This is the foundation for the National College training, and serves as a necessary prerequisite to Stage Two, the Certificate course.
The aim of Stage One is to give students a knowledge of hypnosis and to train them to be efficient in inducing the hypnotic state, and in its management. The emphasis is on practical training, but because hypnosis involves human behaviour, and in order to establish an understanding of various theoretical concepts and principles, certain psychological factors need to be considered. A study of these factors, therefore, forms part of the Stage One course.
The course involves 56 hours of attendance at one of the tuition venues. These 56 hours are usually spread over four modules at monthly intervals during which time, in addition to practical tuition, opportunities are available for students to discuss with their Tutors any problems that they have encountered during the intervening weeks.
Tutors will demonstrate the various techniques and there will be plenty of practical exercises for students to practise the hypnotic techniques in the safety of the training environment. Students wishing to practise hypnotic techniques on family and friends between weekends are encouraged to take out insurance cover, at a half price premium, which is available for students at all stages of training to practise hypnotherapy on family and friends, on a strictly non-commercial basis.
Work covered on Stage One is drawn from:
Also during Stage One, students are taught how to use hypnosis to help people alter certain behaviour patterns, such as smoking and overeating, and to assist people with such problems as examination or driving test nerves, insomnia, improving or restoring sporting competence, and other anxiety related states.
Students are introduced on Stage One to the National College’s integrative approach to therapy. Various methods of inducing hypnosis are taught, with the intention that students develop a flexible approach to therapy. The National College feels it is important for a wide range of techniques to be taught as no single approach will suit all clients or, indeed, all therapists.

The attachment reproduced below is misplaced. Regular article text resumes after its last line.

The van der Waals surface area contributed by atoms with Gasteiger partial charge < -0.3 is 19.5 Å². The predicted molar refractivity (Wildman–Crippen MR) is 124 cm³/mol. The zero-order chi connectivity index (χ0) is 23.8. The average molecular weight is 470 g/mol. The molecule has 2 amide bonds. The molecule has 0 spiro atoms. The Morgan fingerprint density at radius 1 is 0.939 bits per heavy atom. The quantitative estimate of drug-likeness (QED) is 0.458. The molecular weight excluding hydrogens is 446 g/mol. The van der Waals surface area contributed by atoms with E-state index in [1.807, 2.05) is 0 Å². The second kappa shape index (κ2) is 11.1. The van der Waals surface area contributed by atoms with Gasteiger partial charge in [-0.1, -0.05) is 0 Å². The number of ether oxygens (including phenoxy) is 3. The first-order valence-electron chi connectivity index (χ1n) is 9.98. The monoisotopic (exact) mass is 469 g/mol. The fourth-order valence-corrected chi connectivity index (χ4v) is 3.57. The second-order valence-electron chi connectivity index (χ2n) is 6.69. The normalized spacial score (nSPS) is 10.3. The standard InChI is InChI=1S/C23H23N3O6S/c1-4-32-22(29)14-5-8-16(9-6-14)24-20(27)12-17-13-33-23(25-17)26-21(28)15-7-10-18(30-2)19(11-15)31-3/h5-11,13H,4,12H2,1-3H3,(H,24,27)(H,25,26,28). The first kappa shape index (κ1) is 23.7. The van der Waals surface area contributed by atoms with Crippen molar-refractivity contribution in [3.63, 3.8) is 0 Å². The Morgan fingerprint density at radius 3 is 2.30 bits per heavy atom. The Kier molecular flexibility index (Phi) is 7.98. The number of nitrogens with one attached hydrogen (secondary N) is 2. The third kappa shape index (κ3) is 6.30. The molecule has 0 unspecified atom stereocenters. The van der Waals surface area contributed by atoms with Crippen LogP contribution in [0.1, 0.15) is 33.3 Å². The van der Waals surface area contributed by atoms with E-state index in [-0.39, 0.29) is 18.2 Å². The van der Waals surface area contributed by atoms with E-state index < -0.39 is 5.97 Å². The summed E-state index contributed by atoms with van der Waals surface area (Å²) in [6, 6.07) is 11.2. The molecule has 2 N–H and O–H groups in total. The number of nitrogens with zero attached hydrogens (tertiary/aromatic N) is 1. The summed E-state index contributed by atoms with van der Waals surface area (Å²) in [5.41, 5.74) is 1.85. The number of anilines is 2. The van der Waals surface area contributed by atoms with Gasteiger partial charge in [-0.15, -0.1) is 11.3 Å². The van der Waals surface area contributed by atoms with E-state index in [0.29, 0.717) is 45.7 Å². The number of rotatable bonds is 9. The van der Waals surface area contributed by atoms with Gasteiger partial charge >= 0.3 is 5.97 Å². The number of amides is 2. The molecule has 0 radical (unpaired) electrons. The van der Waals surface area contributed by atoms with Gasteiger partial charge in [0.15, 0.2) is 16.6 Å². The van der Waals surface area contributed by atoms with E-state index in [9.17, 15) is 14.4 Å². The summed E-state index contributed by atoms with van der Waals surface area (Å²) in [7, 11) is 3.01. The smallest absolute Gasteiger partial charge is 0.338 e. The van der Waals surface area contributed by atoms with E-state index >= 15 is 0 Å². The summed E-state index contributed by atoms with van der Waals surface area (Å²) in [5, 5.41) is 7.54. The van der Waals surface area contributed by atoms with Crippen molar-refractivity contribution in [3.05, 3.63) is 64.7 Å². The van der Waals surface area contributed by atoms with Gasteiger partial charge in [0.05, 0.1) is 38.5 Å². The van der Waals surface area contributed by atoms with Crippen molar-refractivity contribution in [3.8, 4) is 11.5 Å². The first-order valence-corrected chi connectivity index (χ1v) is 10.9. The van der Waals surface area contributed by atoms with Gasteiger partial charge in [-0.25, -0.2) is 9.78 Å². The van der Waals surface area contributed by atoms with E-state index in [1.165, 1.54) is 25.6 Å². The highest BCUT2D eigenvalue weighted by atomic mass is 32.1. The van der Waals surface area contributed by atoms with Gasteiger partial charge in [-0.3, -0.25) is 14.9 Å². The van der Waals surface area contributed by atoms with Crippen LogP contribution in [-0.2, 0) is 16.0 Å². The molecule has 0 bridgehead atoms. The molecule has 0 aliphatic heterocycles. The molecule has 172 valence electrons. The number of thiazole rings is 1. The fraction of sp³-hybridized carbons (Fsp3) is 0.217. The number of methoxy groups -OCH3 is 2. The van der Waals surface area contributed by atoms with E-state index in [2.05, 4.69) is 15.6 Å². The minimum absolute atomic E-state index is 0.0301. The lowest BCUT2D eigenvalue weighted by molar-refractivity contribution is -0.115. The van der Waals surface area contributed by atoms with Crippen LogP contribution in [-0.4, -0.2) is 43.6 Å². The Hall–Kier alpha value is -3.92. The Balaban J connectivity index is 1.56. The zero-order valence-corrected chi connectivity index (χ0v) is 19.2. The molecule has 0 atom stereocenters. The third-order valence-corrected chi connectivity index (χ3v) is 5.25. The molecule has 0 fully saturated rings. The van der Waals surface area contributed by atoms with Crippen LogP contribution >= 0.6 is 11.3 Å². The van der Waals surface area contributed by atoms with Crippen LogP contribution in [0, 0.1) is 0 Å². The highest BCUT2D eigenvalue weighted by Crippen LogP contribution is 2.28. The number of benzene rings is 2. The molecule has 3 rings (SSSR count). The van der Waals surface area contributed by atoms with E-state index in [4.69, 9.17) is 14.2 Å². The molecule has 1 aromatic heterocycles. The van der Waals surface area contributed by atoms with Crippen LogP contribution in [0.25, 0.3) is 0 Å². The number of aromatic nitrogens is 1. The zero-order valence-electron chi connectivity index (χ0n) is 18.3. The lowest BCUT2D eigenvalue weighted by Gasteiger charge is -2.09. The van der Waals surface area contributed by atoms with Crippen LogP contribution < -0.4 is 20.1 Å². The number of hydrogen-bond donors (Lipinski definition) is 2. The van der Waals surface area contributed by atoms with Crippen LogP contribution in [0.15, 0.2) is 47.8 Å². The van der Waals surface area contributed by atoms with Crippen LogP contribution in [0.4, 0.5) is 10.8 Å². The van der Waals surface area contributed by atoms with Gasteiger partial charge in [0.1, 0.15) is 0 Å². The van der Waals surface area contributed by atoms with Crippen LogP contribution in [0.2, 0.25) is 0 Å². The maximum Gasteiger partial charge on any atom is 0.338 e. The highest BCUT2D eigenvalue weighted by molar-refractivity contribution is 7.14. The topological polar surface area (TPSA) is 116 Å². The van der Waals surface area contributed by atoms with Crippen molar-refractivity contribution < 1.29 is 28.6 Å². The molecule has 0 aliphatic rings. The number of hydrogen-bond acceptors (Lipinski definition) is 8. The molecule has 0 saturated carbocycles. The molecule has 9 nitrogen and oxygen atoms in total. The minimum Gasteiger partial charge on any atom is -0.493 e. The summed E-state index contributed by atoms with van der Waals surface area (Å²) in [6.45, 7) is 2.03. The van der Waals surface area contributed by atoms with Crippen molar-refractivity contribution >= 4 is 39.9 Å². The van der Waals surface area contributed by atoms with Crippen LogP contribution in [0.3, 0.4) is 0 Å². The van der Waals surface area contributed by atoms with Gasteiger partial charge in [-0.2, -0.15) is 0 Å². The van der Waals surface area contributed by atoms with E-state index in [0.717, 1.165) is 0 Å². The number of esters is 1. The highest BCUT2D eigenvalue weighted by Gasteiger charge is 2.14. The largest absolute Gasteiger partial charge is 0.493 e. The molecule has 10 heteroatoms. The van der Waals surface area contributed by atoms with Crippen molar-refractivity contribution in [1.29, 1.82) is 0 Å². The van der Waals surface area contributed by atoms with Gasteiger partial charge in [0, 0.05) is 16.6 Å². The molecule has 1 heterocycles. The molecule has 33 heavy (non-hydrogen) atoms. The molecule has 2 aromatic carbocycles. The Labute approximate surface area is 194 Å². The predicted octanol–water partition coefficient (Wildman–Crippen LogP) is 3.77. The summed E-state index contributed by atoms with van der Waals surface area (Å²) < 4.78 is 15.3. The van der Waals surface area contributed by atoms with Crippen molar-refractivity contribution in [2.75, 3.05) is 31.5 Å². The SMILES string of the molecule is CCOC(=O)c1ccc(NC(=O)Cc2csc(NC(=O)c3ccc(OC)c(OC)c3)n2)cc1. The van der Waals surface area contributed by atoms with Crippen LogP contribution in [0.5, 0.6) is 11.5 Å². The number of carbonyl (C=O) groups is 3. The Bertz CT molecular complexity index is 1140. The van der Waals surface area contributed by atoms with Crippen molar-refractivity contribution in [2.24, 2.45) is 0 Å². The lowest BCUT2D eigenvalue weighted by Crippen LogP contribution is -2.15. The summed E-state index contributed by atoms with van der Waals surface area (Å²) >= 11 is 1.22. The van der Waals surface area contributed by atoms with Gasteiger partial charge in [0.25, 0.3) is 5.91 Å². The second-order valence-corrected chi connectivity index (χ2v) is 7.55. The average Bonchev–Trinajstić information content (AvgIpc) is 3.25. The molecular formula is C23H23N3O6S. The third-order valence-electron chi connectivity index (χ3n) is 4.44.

All clients bring some expectations with them to therapy so, while the Ericksonian approach, for instance, may be very effective for some clients, others will respond much better to the more traditional methods of inducing hypnosis (like the young boy, with very set ideas, who insisted the therapist produced a pocket watch and chain to swing before his eyes).
The basic premiss behind the National College’s approach is that the therapy should be adapted to fit the client rather than the client being forced to adapt to the therapy. This flexible, eclectic approach is followed through in later stages of training to give students a broad-based psychotherapeutic framework.
Students wishing to proceed onto Stage Two are required to complete successfully, four short essays and a self development journal. It is emphasised that completion of stage one should not be interpreted as endorsing the establishment of a professional practice after only initial training.
(30 Open University- specific points at Level 2)
The following is an overview of the topics covered on each weekend of the Stage One course. Demonstrations and practicals are arranged as appropriate throughout the course. Please note: Tape recorders are not allowed on the course.
Ethics and Confidentiality
Hypnosis – An historical and theoretical background
National CollegeÂ definition of hypnosis
Six stages of a hypnotherapy session
Termination of a hypnotherapy session
Abreactions and contra-indications
Deepening of hypnosis
Eye closure experiment (suggestibility test)
Shorter induction techniques
Ideo-motor response (IMR)
CRC therapy (Calmness + Relaxation = Confidence)
The making and use of therapy tapes (audio tapes)
In accordance with UKCP requirements, and consistent with National College practice over the years, stage one concerns itself with ethical issues, which are addressed again throughout the course, and as a discrete topic.